04 October 2010

Golden Time in the Mountains

It's Golden Time and the Alpine Larches (Larix lyalli) are preparing for winter. Like hardwoods, they are a deciduous tree although still a conifer. As the tree pulls its sugars and chlorophyll back to the roots, remaining pigments cause the tree's needles to flame a golden color. Beautiful, whether or not you know the cause:

Alpine Larch grow near treeline, typically at c. 9,000 feet elevation here in the norther Rockies near Butte, Montana. Here on a harsh, windswept rocky ridge, they grow as krumholz with stunted whitepark pines:

Pure stands -- "Larch Parks" or well spaced trees with heather or other groundcover -- are common along the Continental Divide in the Pintler Wilderness of southwest Montana. Five hundred year old trees are common, and some are found to be thousand years old--young by Bristelcone Pine standards, but not a bad age for a tree. With growth rates of less than one inch per century, size is deceptive: even the largest Alpine Larches seldom exceed two feet in diamter or sixty feet in height. Their beauty and the harsh places they live make a Golden Time visit mandatory each late September:

My visit this year was Goat Flat via Storm Lake Pass (in the Pintler). It's a fairly easy day hike--two hours in and one hour out if I'm in a hurry (which I seldom am). It's a great old trail. Three cheers to the trail crews that built stretches like this by laying up rock walls:

In more settled areas of the West, a sheer cliff like this mountainside above Storm Lake would attract dozens of climbers each weekend. I wonder if you could find a single piton on the place:

The early morning light was bright and clear, making for great shots of backlit trees and other things, like this Elk Thistle (Cirsium scariosum):

Ah, the climb is over. Here we are at Storm Lake Pass looking to Goat Flat. The trail is cut from solid rock along the face of Mount Tiny (far right in the photo):

MollyTheDog walks the patterned ground (raked into waves by wind and weather) of Goat Flat:

We hiked over to the ridge that leads to Kurt Peak, a popular vision quest site for the many tribes that used this area over the past ten thousand years or so. Eating elk jerky and an apple, I took in the many colors and shapes of lichen growing on the rocks there:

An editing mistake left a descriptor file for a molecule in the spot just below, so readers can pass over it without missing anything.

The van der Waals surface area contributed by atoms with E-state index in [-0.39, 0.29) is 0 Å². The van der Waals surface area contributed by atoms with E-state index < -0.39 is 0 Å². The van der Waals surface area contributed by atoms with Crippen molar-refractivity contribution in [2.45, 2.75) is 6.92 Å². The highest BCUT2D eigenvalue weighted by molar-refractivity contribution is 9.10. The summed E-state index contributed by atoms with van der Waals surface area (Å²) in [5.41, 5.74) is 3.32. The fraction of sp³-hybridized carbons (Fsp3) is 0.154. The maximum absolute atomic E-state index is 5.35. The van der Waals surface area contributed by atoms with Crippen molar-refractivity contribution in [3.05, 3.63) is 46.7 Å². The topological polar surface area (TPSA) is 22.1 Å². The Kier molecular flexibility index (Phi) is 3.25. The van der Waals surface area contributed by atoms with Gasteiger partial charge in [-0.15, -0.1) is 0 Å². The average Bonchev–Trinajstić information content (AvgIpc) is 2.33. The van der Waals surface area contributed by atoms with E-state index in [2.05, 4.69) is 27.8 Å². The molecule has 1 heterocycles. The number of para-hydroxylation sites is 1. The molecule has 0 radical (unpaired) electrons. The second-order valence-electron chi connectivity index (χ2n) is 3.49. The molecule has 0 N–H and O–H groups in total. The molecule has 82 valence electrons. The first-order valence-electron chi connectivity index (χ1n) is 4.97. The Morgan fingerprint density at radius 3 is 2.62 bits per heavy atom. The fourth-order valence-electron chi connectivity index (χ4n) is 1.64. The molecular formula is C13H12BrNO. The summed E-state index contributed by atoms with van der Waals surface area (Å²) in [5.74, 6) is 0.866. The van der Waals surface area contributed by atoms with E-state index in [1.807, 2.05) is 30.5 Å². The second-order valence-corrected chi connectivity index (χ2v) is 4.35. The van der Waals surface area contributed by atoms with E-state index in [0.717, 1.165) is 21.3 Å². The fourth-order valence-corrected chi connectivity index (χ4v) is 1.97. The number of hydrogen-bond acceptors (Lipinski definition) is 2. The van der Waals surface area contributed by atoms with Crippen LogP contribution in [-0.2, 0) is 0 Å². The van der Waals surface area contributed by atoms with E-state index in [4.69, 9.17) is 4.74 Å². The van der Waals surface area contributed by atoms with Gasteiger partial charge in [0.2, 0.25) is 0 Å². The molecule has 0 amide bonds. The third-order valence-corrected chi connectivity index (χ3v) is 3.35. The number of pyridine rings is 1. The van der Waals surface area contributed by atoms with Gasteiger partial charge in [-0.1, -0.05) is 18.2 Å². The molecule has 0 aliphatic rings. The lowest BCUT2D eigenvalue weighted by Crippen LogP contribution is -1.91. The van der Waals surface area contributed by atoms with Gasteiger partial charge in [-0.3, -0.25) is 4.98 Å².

After meditating for a spell, the croaks and quorks of ravens drew me back into Nature. Two adults and two juveniles flew acrobatics over me and even "dropped a pack" (rolled over in flight) for me when I quorked back:

Soon they were joined by two falcons about their size. The ravens and falcons vied to see who could gyre up the thermal the quickest. The falcons easily won, and once they were above the ravens, my totem bird wisely decided to find another place to play on the wind:

Time to head home, ready to accept Fall's cooler temperatures and the onset of Winter.

[For an earlier trip to Goat Flat when wildflowers were in full bloom and for more about the Vision Quest site, Kurt Peak, see http://ecorover.blogspot.com/2008/07/pintler-wilderness-vision-quest.html .]


Sylvia K said...

I do enjoy your posts about Montana and that part of the country and particularly because I raised my family in Montana. I do appreciate your visits and comments. So, I've added your blog to my blog list so I don't miss anything. Love your pics from today and those BLUE skies! Have a great week!


Matt said...

For me larches bring back fond memories of a family elk camp. It was one of the few areas in my life that had a large number. I enjoy your photography.

A Wild Celtic Rose said...


I'm taking off work tomorrow to go hike in the North Cascades...

Hot Larch Action Baby... Hot Larch Action (we get very excited about them here ;)

Betsy from Tennessee said...

Hi There, WOW---between the gorgeous sky, the beautiful tree colors and the lichen ---you had a fabulous hike.... All I can say is WOW... What views also.... I'm envious!!!

Anonymous said...

I love larch trees. We call them tamarack here, but don't have all that many.

The lichen patterns are so neat. I can see why that place would be a popular site for tribes.

Anonymous said...

Great post and beautiful pictures! The tamaracks here (larix laricina) are golden too but grow in the boggy areas. I love how they glow in the sunlight.

Judy said...

Gorgeous trees - they are so beautiful against the blue skies! Looks like you and Molly had a good walk!!

secret agent woman said...

I've always liked knowing it was the vacating of the green that made the colors - that adds to it for me. Love that lichen.

Janie said...

The larch trees put on quite an autumn show for you. I didn't realize they were so long-lived. MTD seems to be a great traveling companion for you. She's completely at home on those high mountain ridges.

troutbirder said...

Another great hike and interesting (and educational) commentary. I do have a few tamaracks on my back forty, which were transplanted from northern bogs. Surprisingly, they have done quite well on our alkaline soil. They're beautiful fall gold often brings questions about those colorful "pine trees". The I get to teach too.

troutbirder said...

Another great hike with interesting (and educational)commentary. I do have a few tamaracks on my back forty which I transplanted from our northern bogs.

Maria said...

Those are amazingly blue skies... so much landscape where you are...
Your photo of the Elk thistle is really pretty. I like the back-lighting of the sunshine.

The lichen looks like jewels... it also reminds me of M & M's !